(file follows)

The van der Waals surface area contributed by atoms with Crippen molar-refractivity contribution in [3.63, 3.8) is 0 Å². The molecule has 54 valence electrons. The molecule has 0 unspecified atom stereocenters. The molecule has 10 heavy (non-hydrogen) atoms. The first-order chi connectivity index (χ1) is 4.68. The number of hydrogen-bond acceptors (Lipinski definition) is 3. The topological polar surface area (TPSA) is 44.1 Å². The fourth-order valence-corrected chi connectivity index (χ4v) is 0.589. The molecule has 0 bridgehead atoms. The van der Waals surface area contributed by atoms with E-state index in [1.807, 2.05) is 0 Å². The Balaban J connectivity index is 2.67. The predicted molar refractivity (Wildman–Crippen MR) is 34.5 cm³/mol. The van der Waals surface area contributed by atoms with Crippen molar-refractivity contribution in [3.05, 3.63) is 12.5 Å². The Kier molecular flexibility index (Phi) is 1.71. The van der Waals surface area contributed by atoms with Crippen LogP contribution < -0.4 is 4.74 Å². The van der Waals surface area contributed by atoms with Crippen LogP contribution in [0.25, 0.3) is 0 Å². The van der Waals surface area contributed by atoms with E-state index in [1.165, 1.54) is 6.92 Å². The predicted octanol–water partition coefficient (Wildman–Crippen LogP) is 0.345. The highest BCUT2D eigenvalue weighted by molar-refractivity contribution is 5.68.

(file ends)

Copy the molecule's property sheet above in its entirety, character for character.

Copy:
The van der Waals surface area contributed by atoms with Crippen molar-refractivity contribution in [3.63, 3.8) is 0 Å². The molecule has 54 valence electrons. The molecule has 0 unspecified atom stereocenters. The molecule has 10 heavy (non-hydrogen) atoms. The first-order chi connectivity index (χ1) is 4.68. The number of hydrogen-bond acceptors (Lipinski definition) is 3. The topological polar surface area (TPSA) is 44.1 Å². The fourth-order valence-corrected chi connectivity index (χ4v) is 0.589. The molecule has 0 bridgehead atoms. The van der Waals surface area contributed by atoms with E-state index in [1.807, 2.05) is 0 Å². The Balaban J connectivity index is 2.67. The predicted molar refractivity (Wildman–Crippen MR) is 34.5 cm³/mol. The van der Waals surface area contributed by atoms with Crippen molar-refractivity contribution in [3.05, 3.63) is 12.5 Å². The Kier molecular flexibility index (Phi) is 1.71. The van der Waals surface area contributed by atoms with Crippen LogP contribution < -0.4 is 4.74 Å². The van der Waals surface area contributed by atoms with Crippen LogP contribution in [0.25, 0.3) is 0 Å². The van der Waals surface area contributed by atoms with E-state index in [1.165, 1.54) is 6.92 Å². The predicted octanol–water partition coefficient (Wildman–Crippen LogP) is 0.345. The highest BCUT2D eigenvalue weighted by molar-refractivity contribution is 5.68.